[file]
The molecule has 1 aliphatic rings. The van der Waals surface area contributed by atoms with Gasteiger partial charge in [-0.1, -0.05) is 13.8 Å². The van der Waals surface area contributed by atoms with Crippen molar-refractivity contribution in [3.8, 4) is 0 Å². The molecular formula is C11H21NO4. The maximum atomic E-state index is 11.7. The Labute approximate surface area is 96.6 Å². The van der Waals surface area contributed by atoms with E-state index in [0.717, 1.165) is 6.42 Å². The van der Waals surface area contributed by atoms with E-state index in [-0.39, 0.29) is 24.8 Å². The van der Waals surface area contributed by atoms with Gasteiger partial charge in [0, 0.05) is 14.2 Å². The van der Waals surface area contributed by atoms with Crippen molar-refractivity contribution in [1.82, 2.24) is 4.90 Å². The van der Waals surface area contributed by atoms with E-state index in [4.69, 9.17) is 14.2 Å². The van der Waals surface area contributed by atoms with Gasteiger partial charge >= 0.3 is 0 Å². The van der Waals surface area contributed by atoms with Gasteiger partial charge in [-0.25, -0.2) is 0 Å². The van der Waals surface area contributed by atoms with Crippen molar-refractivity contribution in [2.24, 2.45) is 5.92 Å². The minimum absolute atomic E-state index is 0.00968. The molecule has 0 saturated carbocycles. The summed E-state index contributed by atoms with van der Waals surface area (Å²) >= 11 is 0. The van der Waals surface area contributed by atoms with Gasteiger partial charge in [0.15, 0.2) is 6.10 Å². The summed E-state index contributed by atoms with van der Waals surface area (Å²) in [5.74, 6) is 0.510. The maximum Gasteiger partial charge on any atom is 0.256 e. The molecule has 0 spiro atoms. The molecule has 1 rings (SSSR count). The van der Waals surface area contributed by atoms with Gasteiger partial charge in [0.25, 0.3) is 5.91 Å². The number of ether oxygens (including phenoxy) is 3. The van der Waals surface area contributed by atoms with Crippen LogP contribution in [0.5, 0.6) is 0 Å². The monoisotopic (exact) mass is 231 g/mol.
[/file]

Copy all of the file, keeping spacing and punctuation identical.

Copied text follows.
The molecule has 1 aliphatic rings. The van der Waals surface area contributed by atoms with Gasteiger partial charge in [-0.1, -0.05) is 13.8 Å². The van der Waals surface area contributed by atoms with Crippen molar-refractivity contribution in [3.8, 4) is 0 Å². The molecular formula is C11H21NO4. The maximum atomic E-state index is 11.7. The Labute approximate surface area is 96.6 Å². The van der Waals surface area contributed by atoms with E-state index in [0.717, 1.165) is 6.42 Å². The van der Waals surface area contributed by atoms with E-state index in [-0.39, 0.29) is 24.8 Å². The van der Waals surface area contributed by atoms with Gasteiger partial charge in [0, 0.05) is 14.2 Å². The van der Waals surface area contributed by atoms with Crippen molar-refractivity contribution in [1.82, 2.24) is 4.90 Å². The van der Waals surface area contributed by atoms with E-state index in [4.69, 9.17) is 14.2 Å². The van der Waals surface area contributed by atoms with Gasteiger partial charge >= 0.3 is 0 Å². The van der Waals surface area contributed by atoms with Gasteiger partial charge in [-0.25, -0.2) is 0 Å². The van der Waals surface area contributed by atoms with Crippen molar-refractivity contribution in [2.24, 2.45) is 5.92 Å². The minimum absolute atomic E-state index is 0.00968. The molecule has 0 saturated carbocycles. The summed E-state index contributed by atoms with van der Waals surface area (Å²) >= 11 is 0. The van der Waals surface area contributed by atoms with Gasteiger partial charge in [0.15, 0.2) is 6.10 Å². The summed E-state index contributed by atoms with van der Waals surface area (Å²) in [5.74, 6) is 0.510. The maximum Gasteiger partial charge on any atom is 0.256 e. The molecule has 0 spiro atoms. The molecule has 1 rings (SSSR count). The van der Waals surface area contributed by atoms with Gasteiger partial charge in [0.25, 0.3) is 5.91 Å². The number of ether oxygens (including phenoxy) is 3. The van der Waals surface area contributed by atoms with Crippen LogP contribution in [0.5, 0.6) is 0 Å². The monoisotopic (exact) mass is 231 g/mol.